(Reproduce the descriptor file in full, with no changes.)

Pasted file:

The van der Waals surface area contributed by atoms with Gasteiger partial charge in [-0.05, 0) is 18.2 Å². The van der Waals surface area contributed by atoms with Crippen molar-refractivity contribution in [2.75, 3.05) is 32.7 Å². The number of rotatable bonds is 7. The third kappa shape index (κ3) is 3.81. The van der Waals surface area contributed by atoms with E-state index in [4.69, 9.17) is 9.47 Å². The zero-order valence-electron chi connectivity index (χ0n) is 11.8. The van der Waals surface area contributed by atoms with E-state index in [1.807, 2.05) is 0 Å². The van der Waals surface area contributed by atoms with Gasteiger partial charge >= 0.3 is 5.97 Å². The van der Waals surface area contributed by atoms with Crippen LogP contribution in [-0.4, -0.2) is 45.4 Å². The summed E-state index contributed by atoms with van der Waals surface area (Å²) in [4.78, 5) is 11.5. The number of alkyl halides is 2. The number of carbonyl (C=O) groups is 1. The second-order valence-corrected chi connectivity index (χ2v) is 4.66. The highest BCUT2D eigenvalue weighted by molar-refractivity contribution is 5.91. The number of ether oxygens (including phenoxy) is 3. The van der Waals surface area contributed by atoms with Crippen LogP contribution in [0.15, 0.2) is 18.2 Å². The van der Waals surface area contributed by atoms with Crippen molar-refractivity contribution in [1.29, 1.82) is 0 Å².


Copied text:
The van der Waals surface area contributed by atoms with Gasteiger partial charge in [-0.05, 0) is 18.2 Å². The van der Waals surface area contributed by atoms with Crippen molar-refractivity contribution in [2.75, 3.05) is 32.7 Å². The number of rotatable bonds is 7. The third kappa shape index (κ3) is 3.81. The van der Waals surface area contributed by atoms with E-state index in [4.69, 9.17) is 9.47 Å². The zero-order valence-electron chi connectivity index (χ0n) is 11.8. The van der Waals surface area contributed by atoms with E-state index in [1.807, 2.05) is 0 Å². The van der Waals surface area contributed by atoms with Gasteiger partial charge >= 0.3 is 5.97 Å². The van der Waals surface area contributed by atoms with Crippen LogP contribution in [-0.4, -0.2) is 45.4 Å². The summed E-state index contributed by atoms with van der Waals surface area (Å²) in [4.78, 5) is 11.5. The number of alkyl halides is 2. The number of carbonyl (C=O) groups is 1. The second-order valence-corrected chi connectivity index (χ2v) is 4.66. The highest BCUT2D eigenvalue weighted by molar-refractivity contribution is 5.91. The number of ether oxygens (including phenoxy) is 3. The van der Waals surface area contributed by atoms with Crippen LogP contribution in [0.15, 0.2) is 18.2 Å². The van der Waals surface area contributed by atoms with Crippen molar-refractivity contribution in [1.29, 1.82) is 0 Å².